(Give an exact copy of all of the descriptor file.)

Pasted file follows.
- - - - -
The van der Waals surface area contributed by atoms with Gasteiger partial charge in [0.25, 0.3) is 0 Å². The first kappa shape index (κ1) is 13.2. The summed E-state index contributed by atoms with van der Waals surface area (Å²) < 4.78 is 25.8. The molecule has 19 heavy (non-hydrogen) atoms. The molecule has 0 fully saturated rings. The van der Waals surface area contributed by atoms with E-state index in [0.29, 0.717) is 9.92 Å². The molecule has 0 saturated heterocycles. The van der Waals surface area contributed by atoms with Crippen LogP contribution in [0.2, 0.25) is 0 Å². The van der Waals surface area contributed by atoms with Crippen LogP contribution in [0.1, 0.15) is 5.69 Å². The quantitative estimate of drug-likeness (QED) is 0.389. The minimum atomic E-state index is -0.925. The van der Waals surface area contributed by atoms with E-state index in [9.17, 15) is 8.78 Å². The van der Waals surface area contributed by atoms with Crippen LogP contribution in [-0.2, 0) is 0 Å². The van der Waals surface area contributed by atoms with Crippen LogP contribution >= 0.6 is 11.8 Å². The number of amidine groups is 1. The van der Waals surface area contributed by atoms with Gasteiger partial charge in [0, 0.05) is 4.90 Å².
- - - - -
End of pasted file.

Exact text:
The van der Waals surface area contributed by atoms with Gasteiger partial charge in [0.25, 0.3) is 0 Å². The first kappa shape index (κ1) is 13.2. The summed E-state index contributed by atoms with van der Waals surface area (Å²) < 4.78 is 25.8. The molecule has 19 heavy (non-hydrogen) atoms. The molecule has 0 fully saturated rings. The van der Waals surface area contributed by atoms with E-state index in [0.29, 0.717) is 9.92 Å². The molecule has 0 saturated heterocycles. The van der Waals surface area contributed by atoms with Crippen LogP contribution in [0.2, 0.25) is 0 Å². The van der Waals surface area contributed by atoms with Crippen LogP contribution in [0.1, 0.15) is 5.69 Å². The quantitative estimate of drug-likeness (QED) is 0.389. The minimum atomic E-state index is -0.925. The van der Waals surface area contributed by atoms with E-state index in [9.17, 15) is 8.78 Å². The van der Waals surface area contributed by atoms with Crippen LogP contribution in [-0.2, 0) is 0 Å². The van der Waals surface area contributed by atoms with Crippen LogP contribution >= 0.6 is 11.8 Å². The number of amidine groups is 1. The van der Waals surface area contributed by atoms with Gasteiger partial charge in [0, 0.05) is 4.90 Å².